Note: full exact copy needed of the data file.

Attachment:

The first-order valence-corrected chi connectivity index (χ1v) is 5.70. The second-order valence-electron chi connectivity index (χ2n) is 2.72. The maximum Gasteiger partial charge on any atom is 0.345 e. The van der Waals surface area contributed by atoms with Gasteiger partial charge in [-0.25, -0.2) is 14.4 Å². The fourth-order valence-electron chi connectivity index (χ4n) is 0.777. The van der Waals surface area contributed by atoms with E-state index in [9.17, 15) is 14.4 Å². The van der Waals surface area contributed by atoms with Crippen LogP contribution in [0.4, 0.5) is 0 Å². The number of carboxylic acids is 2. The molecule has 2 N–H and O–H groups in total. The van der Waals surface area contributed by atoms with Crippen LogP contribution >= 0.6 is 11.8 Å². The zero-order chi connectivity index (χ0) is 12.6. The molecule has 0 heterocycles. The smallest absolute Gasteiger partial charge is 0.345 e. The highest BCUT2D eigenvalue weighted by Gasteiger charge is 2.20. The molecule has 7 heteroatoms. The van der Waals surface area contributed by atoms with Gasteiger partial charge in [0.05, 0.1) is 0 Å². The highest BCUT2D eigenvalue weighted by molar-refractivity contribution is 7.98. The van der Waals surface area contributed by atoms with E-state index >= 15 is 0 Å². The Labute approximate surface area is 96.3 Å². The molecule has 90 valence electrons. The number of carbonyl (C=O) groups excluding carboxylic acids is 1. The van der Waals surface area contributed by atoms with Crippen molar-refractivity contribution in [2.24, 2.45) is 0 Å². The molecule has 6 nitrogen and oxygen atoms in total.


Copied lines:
The first-order valence-corrected chi connectivity index (χ1v) is 5.70. The second-order valence-electron chi connectivity index (χ2n) is 2.72. The maximum Gasteiger partial charge on any atom is 0.345 e. The van der Waals surface area contributed by atoms with Gasteiger partial charge in [-0.25, -0.2) is 14.4 Å². The fourth-order valence-electron chi connectivity index (χ4n) is 0.777. The van der Waals surface area contributed by atoms with E-state index in [9.17, 15) is 14.4 Å². The van der Waals surface area contributed by atoms with Crippen LogP contribution in [0.4, 0.5) is 0 Å². The number of carboxylic acids is 2. The molecule has 2 N–H and O–H groups in total. The van der Waals surface area contributed by atoms with Crippen LogP contribution >= 0.6 is 11.8 Å². The zero-order chi connectivity index (χ0) is 12.6. The molecule has 0 heterocycles. The smallest absolute Gasteiger partial charge is 0.345 e. The highest BCUT2D eigenvalue weighted by Gasteiger charge is 2.20. The molecule has 7 heteroatoms. The van der Waals surface area contributed by atoms with Gasteiger partial charge in [0.05, 0.1) is 0 Å². The highest BCUT2D eigenvalue weighted by molar-refractivity contribution is 7.98. The van der Waals surface area contributed by atoms with E-state index >= 15 is 0 Å². The Labute approximate surface area is 96.3 Å². The molecule has 90 valence electrons. The number of carbonyl (C=O) groups excluding carboxylic acids is 1. The van der Waals surface area contributed by atoms with Crippen molar-refractivity contribution in [2.24, 2.45) is 0 Å². The molecule has 6 nitrogen and oxygen atoms in total.